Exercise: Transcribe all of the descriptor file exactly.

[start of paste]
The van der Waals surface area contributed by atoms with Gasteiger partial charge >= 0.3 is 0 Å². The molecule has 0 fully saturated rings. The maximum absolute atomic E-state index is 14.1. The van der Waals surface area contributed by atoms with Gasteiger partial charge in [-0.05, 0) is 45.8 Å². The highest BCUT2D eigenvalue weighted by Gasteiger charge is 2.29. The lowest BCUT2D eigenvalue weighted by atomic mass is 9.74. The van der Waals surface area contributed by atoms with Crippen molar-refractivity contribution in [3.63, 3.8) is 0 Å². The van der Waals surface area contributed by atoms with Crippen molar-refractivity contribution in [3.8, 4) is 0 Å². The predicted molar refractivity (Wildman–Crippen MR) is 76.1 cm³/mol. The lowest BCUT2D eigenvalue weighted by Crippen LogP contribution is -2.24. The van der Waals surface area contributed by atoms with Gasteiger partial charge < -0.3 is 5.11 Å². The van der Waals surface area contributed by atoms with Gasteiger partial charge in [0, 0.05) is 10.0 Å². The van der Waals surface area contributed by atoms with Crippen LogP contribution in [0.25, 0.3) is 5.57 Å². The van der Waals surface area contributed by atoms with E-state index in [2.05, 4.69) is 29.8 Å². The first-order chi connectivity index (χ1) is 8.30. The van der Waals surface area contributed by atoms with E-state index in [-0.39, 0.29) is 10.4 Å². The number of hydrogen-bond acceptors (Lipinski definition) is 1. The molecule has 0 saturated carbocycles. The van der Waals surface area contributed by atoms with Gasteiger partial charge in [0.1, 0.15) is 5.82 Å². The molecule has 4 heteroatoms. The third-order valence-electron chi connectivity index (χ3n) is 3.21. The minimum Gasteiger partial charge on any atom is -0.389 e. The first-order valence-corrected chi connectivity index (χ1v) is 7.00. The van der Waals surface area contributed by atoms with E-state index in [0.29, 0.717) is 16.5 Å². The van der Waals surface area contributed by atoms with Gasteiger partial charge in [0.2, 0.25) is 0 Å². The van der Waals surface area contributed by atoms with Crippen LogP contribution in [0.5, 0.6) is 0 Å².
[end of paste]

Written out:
The van der Waals surface area contributed by atoms with Gasteiger partial charge >= 0.3 is 0 Å². The molecule has 0 fully saturated rings. The maximum absolute atomic E-state index is 14.1. The van der Waals surface area contributed by atoms with Gasteiger partial charge in [-0.05, 0) is 45.8 Å². The highest BCUT2D eigenvalue weighted by Gasteiger charge is 2.29. The lowest BCUT2D eigenvalue weighted by atomic mass is 9.74. The van der Waals surface area contributed by atoms with Crippen molar-refractivity contribution in [3.63, 3.8) is 0 Å². The van der Waals surface area contributed by atoms with Crippen molar-refractivity contribution in [3.8, 4) is 0 Å². The predicted molar refractivity (Wildman–Crippen MR) is 76.1 cm³/mol. The lowest BCUT2D eigenvalue weighted by Crippen LogP contribution is -2.24. The van der Waals surface area contributed by atoms with Gasteiger partial charge < -0.3 is 5.11 Å². The van der Waals surface area contributed by atoms with Gasteiger partial charge in [0, 0.05) is 10.0 Å². The van der Waals surface area contributed by atoms with Crippen LogP contribution in [0.25, 0.3) is 5.57 Å². The van der Waals surface area contributed by atoms with E-state index in [2.05, 4.69) is 29.8 Å². The first-order chi connectivity index (χ1) is 8.30. The van der Waals surface area contributed by atoms with E-state index in [-0.39, 0.29) is 10.4 Å². The number of hydrogen-bond acceptors (Lipinski definition) is 1. The molecule has 0 saturated carbocycles. The van der Waals surface area contributed by atoms with Gasteiger partial charge in [0.1, 0.15) is 5.82 Å². The molecule has 4 heteroatoms. The third-order valence-electron chi connectivity index (χ3n) is 3.21. The minimum Gasteiger partial charge on any atom is -0.389 e. The first-order valence-corrected chi connectivity index (χ1v) is 7.00. The van der Waals surface area contributed by atoms with E-state index in [0.29, 0.717) is 16.5 Å². The van der Waals surface area contributed by atoms with Gasteiger partial charge in [0.2, 0.25) is 0 Å². The van der Waals surface area contributed by atoms with Crippen LogP contribution in [0.5, 0.6) is 0 Å².